In accordance with the present invention, the polymerizable composition can further have one or more Tg-enhancing vinylic monomers selected from the group consisting of acrylic acid, C1-C4 alkyl methacrylate (e.g., methylmethacrylate, ethylmethacrylate, propylmethacrylate, isopropylmethacrylate, t-butylmethacrylate), methacrylonitrile, acrylonitrile, C1-C4 alkyl acrylate, N-isopropyl acrylamide, 2-vinylpyridine, and 4-vinylpyridine. It is understood that aromatic monomers and/or cycloalkyl-containing vinylic monomers can be replaced by one or more of the above Tg-enhancing vinylic monomers.

In this aspect of the invention, polymerization can be carried out in the presence or absence of a solvent, preferably in the presence of less than about 20% by weight. Suitable solvents are in principle all solvents which dissolve the monomers used, for example alcohols, such as lower alkanols, for example ethanol or methanol, esters such as ethylacetate, butylacetate, and furthermore carboxylic acid amides, such as dimethylformamide, dipolar aprotic solvents, such as dimethyl sulfoxide or methyl ethyl ketone, ketones, for example acteone or cyclohexanone, hydrocarbons, for example toluene, ethers, for example THF, dimethoxyethane or dioxane, and halogenated hydrocarbons, for example trichloroethane, and also mixtures of suitable solvents, for example mixtures of water with an alcohol, for example a water/ethanol or a water/methanol mixture.

In a preferred embodiment, a polymerizable composition of the invention comprises: about 0 to about 40 weight percent of a silicone-containing macromer with ethylenically unsaturated group(s); about 10 to about 30 weight percent of a siloxane-containing vinylic monomer; about 15 to about 50 weight percent of a hydrophilic vinylic monomer; and about 5 to about 20 weight percent of an aromatic vinylic monomer, a cycloalkylmethacrylate or a cycloalkyleacrylate.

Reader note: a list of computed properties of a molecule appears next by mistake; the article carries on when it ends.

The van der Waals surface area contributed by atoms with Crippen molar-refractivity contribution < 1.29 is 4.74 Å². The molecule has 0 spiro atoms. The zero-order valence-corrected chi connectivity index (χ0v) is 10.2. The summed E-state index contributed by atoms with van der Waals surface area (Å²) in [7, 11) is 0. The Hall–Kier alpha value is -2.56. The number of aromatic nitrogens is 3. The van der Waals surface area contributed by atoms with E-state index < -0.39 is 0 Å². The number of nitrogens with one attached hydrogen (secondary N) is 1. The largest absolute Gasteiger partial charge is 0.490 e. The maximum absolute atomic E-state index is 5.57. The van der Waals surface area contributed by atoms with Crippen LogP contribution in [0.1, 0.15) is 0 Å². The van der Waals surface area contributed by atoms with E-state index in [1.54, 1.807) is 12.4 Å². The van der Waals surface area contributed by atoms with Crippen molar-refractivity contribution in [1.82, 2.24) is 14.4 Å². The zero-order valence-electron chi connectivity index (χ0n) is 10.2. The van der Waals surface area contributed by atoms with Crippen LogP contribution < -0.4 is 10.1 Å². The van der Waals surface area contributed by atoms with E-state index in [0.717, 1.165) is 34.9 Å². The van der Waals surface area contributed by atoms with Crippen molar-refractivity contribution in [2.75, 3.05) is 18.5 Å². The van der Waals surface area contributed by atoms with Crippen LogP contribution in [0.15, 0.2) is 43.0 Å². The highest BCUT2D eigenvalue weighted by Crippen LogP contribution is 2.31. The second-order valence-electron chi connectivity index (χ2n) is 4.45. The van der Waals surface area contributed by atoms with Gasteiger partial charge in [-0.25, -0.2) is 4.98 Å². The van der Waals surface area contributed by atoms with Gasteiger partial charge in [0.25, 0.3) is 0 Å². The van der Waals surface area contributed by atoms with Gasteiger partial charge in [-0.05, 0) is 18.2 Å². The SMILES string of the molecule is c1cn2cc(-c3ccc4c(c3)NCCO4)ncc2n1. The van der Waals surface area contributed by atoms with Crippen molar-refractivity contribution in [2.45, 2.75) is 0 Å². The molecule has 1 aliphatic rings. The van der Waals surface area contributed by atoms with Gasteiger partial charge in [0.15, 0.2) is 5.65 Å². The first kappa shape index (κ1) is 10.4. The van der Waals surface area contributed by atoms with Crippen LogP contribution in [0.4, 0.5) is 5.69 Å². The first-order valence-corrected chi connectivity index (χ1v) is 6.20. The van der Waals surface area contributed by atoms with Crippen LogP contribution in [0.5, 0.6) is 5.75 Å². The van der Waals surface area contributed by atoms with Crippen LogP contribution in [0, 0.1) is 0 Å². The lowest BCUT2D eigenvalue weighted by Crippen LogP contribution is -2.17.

Any silicone-containing vinylic monomers, silicone-containing polymerizable macromers, hydrophilic vinylic monomers, aromatic vinylic monomers, cycloalkyl-containing vinylic monomers, cross-linking agents, hydrophobic vinylic monomers, initiator, UV-absorbers, inhibitors, fillers, visibility tinting agents, antimicrobial agents described above can be used in this aspect of the invention.

A silicone hydrogel material of the invention has an oxygen permeability of preferably at least about 55 barrers, more preferably at least about 70 barrers, even more preferably at least about 80 barrers. In accordance with the invention, an oxygen permeability is an apparent (directly measured when testing a sample with a thickness of about 100 microns) oxygen permeability according to procedures described in Examples.

In accordance with the invention, an Ionoflux Diffusion Coefficient, D, of greater than about 1.5×10−6 mm2/min is preferred, while greater than about 2.6×10−6 mm2/min is more preferred and greater than about 6.4×10−6 mm2/min is most preferred.

In accordance with the invention, an Ionoton Ion permeability Coefficient, P, of greater than about 0.2×10−6 cm2/second is preferred, while greater than about 0.3×10−6 cm2/second is more preferred and greater than about 0.4×10−6 cm2/second is most preferred.

A silicone hydrogel material of the invention preferably has a water content of from about 18% to about 55% when fully hydrated. The water content of a silicone hydrogel material or a lens can be measured according to Bulk Technique as disclosed in U.S. Pat. No. 5,849,811. More preferably, the silicone hydrogel material has a water content of about 23 to 38 weight percent, based on the total lens weight.

A silicone hydrogel material of the invention can find use in production of ophthalmic devices, preferably contact lenses, more preferably MTO or customized contact lenses.

The present invention, in still another aspect, provides an ophthalmic device having a copolymer which is a copolymerization product of a solvent-free polymerizable composition comprising (a) at least one silicone-containing vinylic monomer or macromer or mixture thereof, (b) at least one hydrophilic vinylic monomer, and (c) at least one blending vinylic monomer in an amount sufficient to dissolve both hydrophilic and hydrophobic components of the polymerizable composition, said copolymer having a predominant glass-transition temperature of 22±6° C. or higher, and said ophthalmic device having an oxygen permeability of greater than about 45 barrers and a water content of about 20 to about 55 weight percent when fully hydrated.